The Business Car Files: Seat
24 July 2019
Author: Simon Harris
Seat has achieved consecutive years of growth in the UK and expects to get a fresh boost from EVs. Simon Harris finds out more.
Seat has been one of the success stories in a car market that has cooled after years of record sales.
It finished 2018 - challenged, like other Volkswagen Group brands, with delays in WLTP testing - with registrations in the UK 12% higher than in 2017, with a 27% increase in 'true fleet' (sales to contract hire companies and end-user fleets), when overall registrations in that channel fell by 8%. It is no surprise to the brand's head of fleet and business sales, Peter McDonald, who has overseen a strategic change in Seat's objectives to make it a more appealing brand for the fleet sector.
"Our sales performance continues to grow," says McDonald. "Our big strategic aim was to grow in true fleet and reduce our short-cycle channels.
"So we wanted to get the best residual values we could achieve. We took practical and tangible steps to reduce our short-cycle business.
"Over the last five years we have reduced our rental volume by two thirds and we are now outside the top 20 manufacturers in daily rental. We wanted to do this to protect our residual values.
"At the same time we have grown out Motability share. We really like Motability because the vehicles are kept for three years and it is good local business that is serviced back through our dealer network.
"We have tripled our volume in Motability over the last three years. We will have tripled our true fleet volume over the last five years by the end of 2019. I have confidence that 2019 will be another record year."
Part of Seat's problems with engaging with the big fleet customers in the past has been its model line-up. A few years ago, it comprised small and medium conventional hatchbacks, and the Alhambra MPV, but in the last three years it has added three new SUVs to the line-up - the Ateca in 2017, the Arona in 2018 and the seven-seat Tarraco this year.
McDonald says broadening the line-up to include these models was crucial for recognition by many potential customers.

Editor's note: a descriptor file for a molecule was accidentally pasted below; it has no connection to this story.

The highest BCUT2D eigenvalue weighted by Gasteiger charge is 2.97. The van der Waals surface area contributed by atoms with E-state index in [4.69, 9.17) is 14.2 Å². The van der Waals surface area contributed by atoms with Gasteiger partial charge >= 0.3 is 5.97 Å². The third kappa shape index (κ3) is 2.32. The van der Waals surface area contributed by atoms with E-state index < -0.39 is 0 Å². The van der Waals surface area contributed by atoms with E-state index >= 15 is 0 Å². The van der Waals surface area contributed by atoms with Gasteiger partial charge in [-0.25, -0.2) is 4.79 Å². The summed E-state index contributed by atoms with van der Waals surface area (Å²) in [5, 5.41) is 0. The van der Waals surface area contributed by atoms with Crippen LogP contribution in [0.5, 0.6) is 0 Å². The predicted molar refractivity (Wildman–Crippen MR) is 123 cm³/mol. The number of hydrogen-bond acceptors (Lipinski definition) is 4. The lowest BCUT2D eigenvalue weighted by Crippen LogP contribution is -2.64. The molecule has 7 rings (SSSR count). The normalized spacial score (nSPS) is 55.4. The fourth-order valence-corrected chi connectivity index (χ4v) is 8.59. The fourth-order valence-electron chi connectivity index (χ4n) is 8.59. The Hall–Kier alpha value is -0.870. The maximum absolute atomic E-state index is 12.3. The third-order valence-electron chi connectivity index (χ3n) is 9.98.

"Our product range has expanded, and it is great to have the Tarraco joining the line-up this year," he says. "They have added incremental volume.
"The fleet industry typically wants to work with a small number of manufacturers, and in the past we haven't had the product range to be able to do that.
"An example of how far that has come is Leon is on a par to become the third bestselling hatch in true fleet. We are behind A-Class and Volkswagen Golf, and fighting with Ford Focus."
One of McDonald's key objectives is to ensure Seat is an easy brand to work with and some of the initiatives to enable this are bearing fruit.
He says: "We have put a lot of effort in differentiating our fleet offering. We believe we have done something transformational with our four-day test drive that makes trying one of our cars really easy.
"A typical path for a company car driver to get a test drive is quite difficult. Normally you are referred to the dealer network, and the dealer has a product conversation with the customer.
"Rather than going down that route of trying to perfect the way our dealers respond to it, we have made it really easy for a company car driver to book a test drive directly with us and make that experience an overwhelmingly positive one, delivering the car and collecting it again.
"We still think there are steps to make that better. We have plans that are about to come to fruition, as currently those drives are unaccompanied."
He also points to a simplification of each model line-up last year, spurred on by the impact of WLTP and how some options fitted to a car would require a separate test and a new, probably higher, CO2 emissions figure.